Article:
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Read v. Keyfauver

Court of Appeals of Arizona, First Division, Department E

August 27, 2013

ROSS READ, a married individual, Plaintiff/Appellant/ Cross-Appellee,
BRITTINI ALEXA KEYFAUVER, Defendant/Appellee/ Cross-Appellant.

Appeal from the Superior Court in Maricopa County Cause No. CV2010-050444 The Honorable Linda H. Miles, Judge

Friedl Richardson, Thomas M. Richardson and Raechel R. Barrios And Knapp & Roberts, PC, David L. Abney Co-Counsel for Plaintiff/Appellant/Cross-Appellee

DeCiancio Robbins PLC, Joel DeCiancio and Christopher Robbins And Diane M. Lucas PC, Diane M. Lucas and Michael S. Ferraro Co-Counsel for Defendant/Appellee/Cross-Appellant

Law Office of Elliot Glicksman, P.L.L.C., Elliot Glicksman Attorney for Amicus Curiae Arizona Concerns Of Police Survivors, Inc. Yen Pilch & Komadina & Flemming, P.C., Robert E. Yen Attorney for Amicus Curiae Arizona Fraternal Order Of Police



¶1 Ross Read, a law enforcement officer, was injured while providing assistance to Brittini Alexa Keyfauver, who was trapped in a vehicle after a rollover accident. In the ensuing action for damages, the trial court ruled as a matter of law that the firefighter's rule barred Read from pursuing a negligence claim against Keyfauver for injuries he sustained while rendering aid. Read appeals the court's decision, asserting (1) the rule should not apply here because he voluntarily assisted Keyfauver and (2) the rule necessarily invokes an assumption of risk question, which only a jury can determine. Because we conclude that Read's negligence claim is precluded by the firefighter's rule, we affirm.


¶2 While parked on the shoulder of southbound Interstate-17, Read was writing a traffic citation when he heard tires skidding. Read looked in the direction of the sound and observed Keyfauver lose control of her vehicle, roll through the median, and land upside down in the northbound lanes of the freeway.

¶3 Read immediately reported the rollover to dispatch, grabbed a fire extinguisher and first-aid kit from his patrol car, and ran across the median to the over-turned vehicle. Read saw Keyfauver inside the vehicle scratching at her window. In response, he told Keyfauver to close her eyes and cover her face. Read then kicked in the window, placed his foot on the door frame, and successfully extracted Keyfauver from the vehicle and placed her on the ground, where he administered minor first aid until paramedics arrived. In the course of pulling Keyfauver out of the vehicle, Read sustained a permanent and incapacitating injury to his left knee.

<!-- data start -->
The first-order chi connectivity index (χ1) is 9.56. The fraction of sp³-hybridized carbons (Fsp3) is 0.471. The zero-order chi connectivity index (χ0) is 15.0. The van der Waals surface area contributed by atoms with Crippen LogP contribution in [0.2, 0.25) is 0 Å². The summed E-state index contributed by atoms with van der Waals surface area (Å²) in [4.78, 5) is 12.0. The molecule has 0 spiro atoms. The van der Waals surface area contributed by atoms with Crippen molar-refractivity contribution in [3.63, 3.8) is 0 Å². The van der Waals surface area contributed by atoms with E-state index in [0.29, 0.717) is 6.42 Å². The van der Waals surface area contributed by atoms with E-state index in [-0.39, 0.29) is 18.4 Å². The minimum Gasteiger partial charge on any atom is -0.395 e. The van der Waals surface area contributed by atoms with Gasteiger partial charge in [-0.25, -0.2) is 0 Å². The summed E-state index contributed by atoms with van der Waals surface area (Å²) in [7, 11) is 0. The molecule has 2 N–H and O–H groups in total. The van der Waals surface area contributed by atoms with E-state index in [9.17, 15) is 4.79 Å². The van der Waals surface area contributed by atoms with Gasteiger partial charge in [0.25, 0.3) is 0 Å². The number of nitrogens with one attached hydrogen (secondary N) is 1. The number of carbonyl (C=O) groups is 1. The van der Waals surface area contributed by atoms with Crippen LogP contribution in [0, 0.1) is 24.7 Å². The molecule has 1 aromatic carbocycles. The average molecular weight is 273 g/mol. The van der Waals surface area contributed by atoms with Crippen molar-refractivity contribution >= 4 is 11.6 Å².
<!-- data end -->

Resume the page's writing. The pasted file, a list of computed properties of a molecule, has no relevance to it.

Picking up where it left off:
¶4 Read subsequently sued Keyfauver, alleging her negligent driving was the proximate and direct cause of his injury. Keyfauver answered, asserting the firefighter's rule and assumption of risk as affirmative defenses. Both parties sought summary judgment on the applicability of the firefighter's rule. Read argued he was under no obligation to try to extract Keyfauver from her vehicle and his decision to do so was beyond the scope of his employment. Read also asserted that the rule should not bar his complaint because his actions fell outside the policy rationale for the rule. Keyfauver countered that because Read was on-duty and present at the scene, the firefighter's rule precluded him from recovering damages for her alleged negligent conduct.

¶5 The trial court ruled that Keyfauver was entitled to summary judgment. Read unsuccessfully moved for a new trial, asserting for the first time that the trial court's ruling was contrary to law because allowing a judge, instead of a jury, to decide whether to apply the firefighter's rule violates the assumption of risk provision found in the Arizona Constitution. Read appealed from the court's final judgment, and for the reasons discussed in a separate memorandum decision filed herewith, we have jurisdiction over Read's appeal pursuant to Arizona Revised Statutes ("A.R.S.") section 12-2101(A)(1) .


¶6 Summary judgment is appropriate "if the moving party shows that there is no genuine dispute as to any material fact and the moving party is entitled to a judgment as a matter of law." Ariz. R. Civ. P. 56(a) .[1] We review de novo whether summary judgment was properly entered and view the evidence in the light most favorable to Read. White v. State, 220 Ariz. 42, 44, 5, 202 P.3d 507, 509 (App. 2008).

¶7 "The rescue doctrine allows an injured rescuer to recover damages from the person whose negligence created the need for the rescue." Espinoza v. Schulenburg, 212 Ariz. 215, 217, ¶ 7, 129 P.3d 937, 939 (2006); see also Restatement (Third) of Torts: Liability for Physical & Emotional Harm § 32 (2010) ("[I]f an actor's tortious conduct imperils another[, ] the scope of the actor's liability includes any harm to a person resulting from that person's efforts to aid or to protect the imperiled person[.]"). As a matter of policy, "injury to a rescuer is a foreseeable result of the original negligence." Espinoza, 212 Ariz. at 217, ¶ 8, 129 P.3d at 939. As such, the rescue doctrine "allow[s] the possibility of compensation to those who injure themselves while taking risks to help others." Id. at ΒΆ 9. The doctrine thus expands tort liability "by extending the duty of care of the negligent person who caused the accident to those who risk their safety to engage in ...

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